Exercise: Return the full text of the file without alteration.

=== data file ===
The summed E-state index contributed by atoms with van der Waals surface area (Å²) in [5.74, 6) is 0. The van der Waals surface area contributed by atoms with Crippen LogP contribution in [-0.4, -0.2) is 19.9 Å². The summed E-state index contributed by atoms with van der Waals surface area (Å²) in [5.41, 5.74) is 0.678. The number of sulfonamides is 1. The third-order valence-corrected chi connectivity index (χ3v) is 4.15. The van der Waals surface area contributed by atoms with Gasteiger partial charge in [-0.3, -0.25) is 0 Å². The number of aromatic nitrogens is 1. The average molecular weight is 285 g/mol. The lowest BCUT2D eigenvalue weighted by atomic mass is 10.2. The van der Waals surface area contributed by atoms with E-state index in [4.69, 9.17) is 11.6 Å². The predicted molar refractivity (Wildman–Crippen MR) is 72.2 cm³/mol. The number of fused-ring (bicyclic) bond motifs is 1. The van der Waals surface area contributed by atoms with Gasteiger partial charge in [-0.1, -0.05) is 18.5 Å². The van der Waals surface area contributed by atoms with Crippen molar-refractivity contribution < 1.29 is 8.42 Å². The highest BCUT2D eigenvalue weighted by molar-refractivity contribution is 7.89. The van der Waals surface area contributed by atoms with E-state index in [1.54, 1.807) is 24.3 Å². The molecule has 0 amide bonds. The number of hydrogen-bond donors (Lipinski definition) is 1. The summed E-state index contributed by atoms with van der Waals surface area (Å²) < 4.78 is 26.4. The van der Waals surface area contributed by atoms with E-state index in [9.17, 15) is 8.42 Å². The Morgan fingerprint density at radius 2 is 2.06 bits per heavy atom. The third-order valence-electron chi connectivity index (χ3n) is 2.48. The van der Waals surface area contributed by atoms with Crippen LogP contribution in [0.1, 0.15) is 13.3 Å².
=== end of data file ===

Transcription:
The summed E-state index contributed by atoms with van der Waals surface area (Å²) in [5.74, 6) is 0. The van der Waals surface area contributed by atoms with Crippen LogP contribution in [-0.4, -0.2) is 19.9 Å². The summed E-state index contributed by atoms with van der Waals surface area (Å²) in [5.41, 5.74) is 0.678. The number of sulfonamides is 1. The third-order valence-corrected chi connectivity index (χ3v) is 4.15. The van der Waals surface area contributed by atoms with Gasteiger partial charge in [-0.3, -0.25) is 0 Å². The number of aromatic nitrogens is 1. The average molecular weight is 285 g/mol. The lowest BCUT2D eigenvalue weighted by atomic mass is 10.2. The van der Waals surface area contributed by atoms with E-state index in [4.69, 9.17) is 11.6 Å². The predicted molar refractivity (Wildman–Crippen MR) is 72.2 cm³/mol. The number of fused-ring (bicyclic) bond motifs is 1. The van der Waals surface area contributed by atoms with Gasteiger partial charge in [-0.1, -0.05) is 18.5 Å². The van der Waals surface area contributed by atoms with Crippen molar-refractivity contribution < 1.29 is 8.42 Å². The highest BCUT2D eigenvalue weighted by molar-refractivity contribution is 7.89. The van der Waals surface area contributed by atoms with E-state index in [1.54, 1.807) is 24.3 Å². The molecule has 0 amide bonds. The number of hydrogen-bond donors (Lipinski definition) is 1. The summed E-state index contributed by atoms with van der Waals surface area (Å²) < 4.78 is 26.4. The van der Waals surface area contributed by atoms with E-state index in [9.17, 15) is 8.42 Å². The Morgan fingerprint density at radius 2 is 2.06 bits per heavy atom. The third-order valence-electron chi connectivity index (χ3n) is 2.48. The van der Waals surface area contributed by atoms with Crippen LogP contribution in [0.1, 0.15) is 13.3 Å².